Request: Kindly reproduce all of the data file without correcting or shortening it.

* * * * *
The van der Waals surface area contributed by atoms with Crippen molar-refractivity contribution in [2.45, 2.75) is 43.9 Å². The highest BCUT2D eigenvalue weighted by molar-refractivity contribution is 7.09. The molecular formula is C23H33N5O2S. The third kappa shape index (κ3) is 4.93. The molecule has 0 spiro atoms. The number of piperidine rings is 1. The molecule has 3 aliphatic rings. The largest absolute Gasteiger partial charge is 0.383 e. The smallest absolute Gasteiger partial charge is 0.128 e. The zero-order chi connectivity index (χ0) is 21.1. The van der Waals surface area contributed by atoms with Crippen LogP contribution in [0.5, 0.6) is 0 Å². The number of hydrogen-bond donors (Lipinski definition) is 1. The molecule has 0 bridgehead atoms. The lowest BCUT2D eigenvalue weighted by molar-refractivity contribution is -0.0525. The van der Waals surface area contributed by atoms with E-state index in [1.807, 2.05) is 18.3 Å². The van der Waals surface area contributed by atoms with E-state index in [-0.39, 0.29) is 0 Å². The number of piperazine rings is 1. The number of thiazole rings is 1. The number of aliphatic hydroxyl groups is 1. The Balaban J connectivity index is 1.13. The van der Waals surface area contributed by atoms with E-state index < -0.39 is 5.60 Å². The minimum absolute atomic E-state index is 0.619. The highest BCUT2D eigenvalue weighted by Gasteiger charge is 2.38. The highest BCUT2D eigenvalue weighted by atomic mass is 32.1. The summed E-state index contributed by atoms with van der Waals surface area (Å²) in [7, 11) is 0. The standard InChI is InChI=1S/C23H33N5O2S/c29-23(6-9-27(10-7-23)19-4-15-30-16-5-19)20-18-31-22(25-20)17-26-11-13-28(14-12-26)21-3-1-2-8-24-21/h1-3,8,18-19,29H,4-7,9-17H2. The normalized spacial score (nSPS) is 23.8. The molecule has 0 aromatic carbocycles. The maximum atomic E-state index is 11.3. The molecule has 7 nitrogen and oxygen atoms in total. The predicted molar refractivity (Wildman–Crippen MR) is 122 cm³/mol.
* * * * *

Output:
The van der Waals surface area contributed by atoms with Crippen molar-refractivity contribution in [2.45, 2.75) is 43.9 Å². The highest BCUT2D eigenvalue weighted by molar-refractivity contribution is 7.09. The molecular formula is C23H33N5O2S. The third kappa shape index (κ3) is 4.93. The molecule has 0 spiro atoms. The number of piperidine rings is 1. The molecule has 3 aliphatic rings. The largest absolute Gasteiger partial charge is 0.383 e. The smallest absolute Gasteiger partial charge is 0.128 e. The zero-order chi connectivity index (χ0) is 21.1. The van der Waals surface area contributed by atoms with Crippen LogP contribution in [0.5, 0.6) is 0 Å². The number of hydrogen-bond donors (Lipinski definition) is 1. The molecule has 0 bridgehead atoms. The lowest BCUT2D eigenvalue weighted by molar-refractivity contribution is -0.0525. The van der Waals surface area contributed by atoms with E-state index in [1.807, 2.05) is 18.3 Å². The van der Waals surface area contributed by atoms with E-state index in [-0.39, 0.29) is 0 Å². The number of piperazine rings is 1. The number of thiazole rings is 1. The number of aliphatic hydroxyl groups is 1. The Balaban J connectivity index is 1.13. The van der Waals surface area contributed by atoms with E-state index < -0.39 is 5.60 Å². The minimum absolute atomic E-state index is 0.619. The highest BCUT2D eigenvalue weighted by Gasteiger charge is 2.38. The highest BCUT2D eigenvalue weighted by atomic mass is 32.1. The summed E-state index contributed by atoms with van der Waals surface area (Å²) in [7, 11) is 0. The standard InChI is InChI=1S/C23H33N5O2S/c29-23(6-9-27(10-7-23)19-4-15-30-16-5-19)20-18-31-22(25-20)17-26-11-13-28(14-12-26)21-3-1-2-8-24-21/h1-3,8,18-19,29H,4-7,9-17H2. The normalized spacial score (nSPS) is 23.8. The molecule has 0 aromatic carbocycles. The maximum atomic E-state index is 11.3. The molecule has 7 nitrogen and oxygen atoms in total. The predicted molar refractivity (Wildman–Crippen MR) is 122 cm³/mol.